Week 1 was a great starting point for my project. Monday’s meeting with Dr. Moser yielded some interesting questions. These questions will remain unanswerable, but I believe they will guide me as I look to write my own music for Star Wars Episode 4: A New Hope…
I found that Williams’s influences for the film score were largely classical in nature.
If John Williams had approached the score knowing it would be part of a huge saga, I believe Darth Vader’s theme would have been affected greatly. Although Williams created one of the most iconic sounds for “evil,” he was unaware that Vader would become a tragic, and eventually, redeemed character. His character arc over the course of six movies is that of hero, fallen hero, villain, and eventually, redeemed hero, and Williams’s “Imperial March” only reflects the villainous side of Vader. Interestingly, Vader did not even gain this iconic theme until The Empire Strikes Back. Although unconfirmed, one source I found mentioned that Williams’s theme for Vader in A New Hope was inspired by the ancient Samurai.
Besides Vader’s theme, I believe Williams should have given themes to important characters such as Han Solo and Chewbacca. This is something I plan to do in my scoring of the film that he did not. Leia has less screen time than Han, but she gets a theme, so I believe it’s important to include him in my writing of themes. At this point, I have written down theme ideas for the following: Luke Skywalker, Han Solo, Darth Vader, the Rebel Alliance, the Empire, Grand Moff Tarkin, the Death Star, Jabba the Hutt,Han and the Princess, and a Space/Flight theme.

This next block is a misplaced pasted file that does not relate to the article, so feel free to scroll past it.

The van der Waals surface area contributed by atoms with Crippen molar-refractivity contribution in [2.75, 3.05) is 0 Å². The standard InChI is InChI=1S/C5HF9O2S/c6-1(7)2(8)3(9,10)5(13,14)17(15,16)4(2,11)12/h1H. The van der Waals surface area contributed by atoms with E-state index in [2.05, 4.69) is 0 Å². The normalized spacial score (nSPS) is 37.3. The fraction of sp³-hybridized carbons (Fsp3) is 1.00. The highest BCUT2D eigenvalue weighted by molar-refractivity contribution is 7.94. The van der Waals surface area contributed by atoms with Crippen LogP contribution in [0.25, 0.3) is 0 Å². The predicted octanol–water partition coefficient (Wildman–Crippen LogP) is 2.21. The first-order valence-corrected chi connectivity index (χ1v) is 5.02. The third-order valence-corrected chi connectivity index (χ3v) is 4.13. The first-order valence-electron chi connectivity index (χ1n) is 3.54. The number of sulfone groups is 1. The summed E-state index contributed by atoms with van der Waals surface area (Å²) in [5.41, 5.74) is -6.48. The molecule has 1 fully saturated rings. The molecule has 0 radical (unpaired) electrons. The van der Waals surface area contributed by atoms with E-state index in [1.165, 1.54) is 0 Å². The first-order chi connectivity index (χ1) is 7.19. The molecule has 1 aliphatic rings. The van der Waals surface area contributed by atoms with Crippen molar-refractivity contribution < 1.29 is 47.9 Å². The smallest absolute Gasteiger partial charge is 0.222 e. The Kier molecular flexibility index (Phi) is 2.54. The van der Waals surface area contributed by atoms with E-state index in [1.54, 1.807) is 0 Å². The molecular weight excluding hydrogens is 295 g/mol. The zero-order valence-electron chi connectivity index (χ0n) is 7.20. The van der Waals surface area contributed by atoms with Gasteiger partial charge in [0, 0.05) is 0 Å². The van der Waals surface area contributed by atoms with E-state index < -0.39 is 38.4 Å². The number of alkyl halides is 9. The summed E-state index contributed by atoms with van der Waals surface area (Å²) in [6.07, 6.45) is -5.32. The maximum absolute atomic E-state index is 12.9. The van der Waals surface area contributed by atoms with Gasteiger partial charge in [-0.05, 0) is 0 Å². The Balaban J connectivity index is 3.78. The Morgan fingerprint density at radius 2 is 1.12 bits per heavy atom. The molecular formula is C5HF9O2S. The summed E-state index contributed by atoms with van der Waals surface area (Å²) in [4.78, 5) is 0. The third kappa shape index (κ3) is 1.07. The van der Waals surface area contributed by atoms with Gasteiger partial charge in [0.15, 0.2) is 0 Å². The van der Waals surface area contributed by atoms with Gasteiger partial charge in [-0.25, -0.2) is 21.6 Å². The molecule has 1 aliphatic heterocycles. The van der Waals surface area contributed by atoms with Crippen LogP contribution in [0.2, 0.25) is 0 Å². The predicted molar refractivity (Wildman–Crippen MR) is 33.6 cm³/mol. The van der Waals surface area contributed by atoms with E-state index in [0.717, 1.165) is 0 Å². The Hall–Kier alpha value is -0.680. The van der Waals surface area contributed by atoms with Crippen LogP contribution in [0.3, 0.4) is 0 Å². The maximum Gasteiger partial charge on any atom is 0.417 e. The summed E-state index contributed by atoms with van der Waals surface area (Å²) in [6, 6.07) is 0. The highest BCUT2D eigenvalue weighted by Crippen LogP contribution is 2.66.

Although his application is not perfect, Williams’s score for Star Wars Episode 4: A New Hope represents Wagner’s idea of leitmotifs more than any other composer at the time. In his book on the matter, Matthew Bribitzer-Stull writes, “Leitmotif, then, is not just a musical labeling of people and things; it is also a matter of musical memory, of recalling things dimly remembered and seeing what sense we can make of them in a new context.” Wagner put an emphasis on the emotional meaning of his leitmotifs, more than just a “calling card” when a character appears. I believe Williams does this very well, crafting his themes and arranging them in a way that would make Wagner proud.
In a recent interview, John Williams admitted his lack of knowledge regarding the plot and important details of Star Wars Episode VIII. This caused us to wonder just how involved Williams was in the filmmaking process, and how much control he had over the use of his music in the film. In the original film, Williams seemed to have a great deal of say with George Lucas regarding the use of his music. He scored specifically to the scenes of the film, which is evident in the timing of many of his cues. For example, his original music for “Binary Sunset,” one of the most famous cues in Star Wars, was written to be timed specifically to that scene. He actually wrote a different piece of music for that scene originally, before George Lucas asked him to change it.
I read that most film composers choose to write music for the most emotional scenes of a film first, followed by the action scenes, and then the dialogue scenes of lesser importance. I made a list of what I believed to be the most emotional scenes in Star Wars Episode 4: A New Hope, “Binary Sunset,” “Torched Homestead,” Luke’s Decision,” “Obi-Wan vs. Vader,” “They Let Us Go,” and “Medal Ceremony.” I plan to score these scenes first, starting either next week (May 23, 2016) or the week after (May 30, 2016). I also took notes on what Williams chose to do in these scenes, and what I plan to do. In some cases, he and I will have similar plans for the scene, but in most cases, my plans look fairly different from his. I think this is important, because I don’t want my score to simply be an imitation of his Star Wars, I want it to be entirely my own.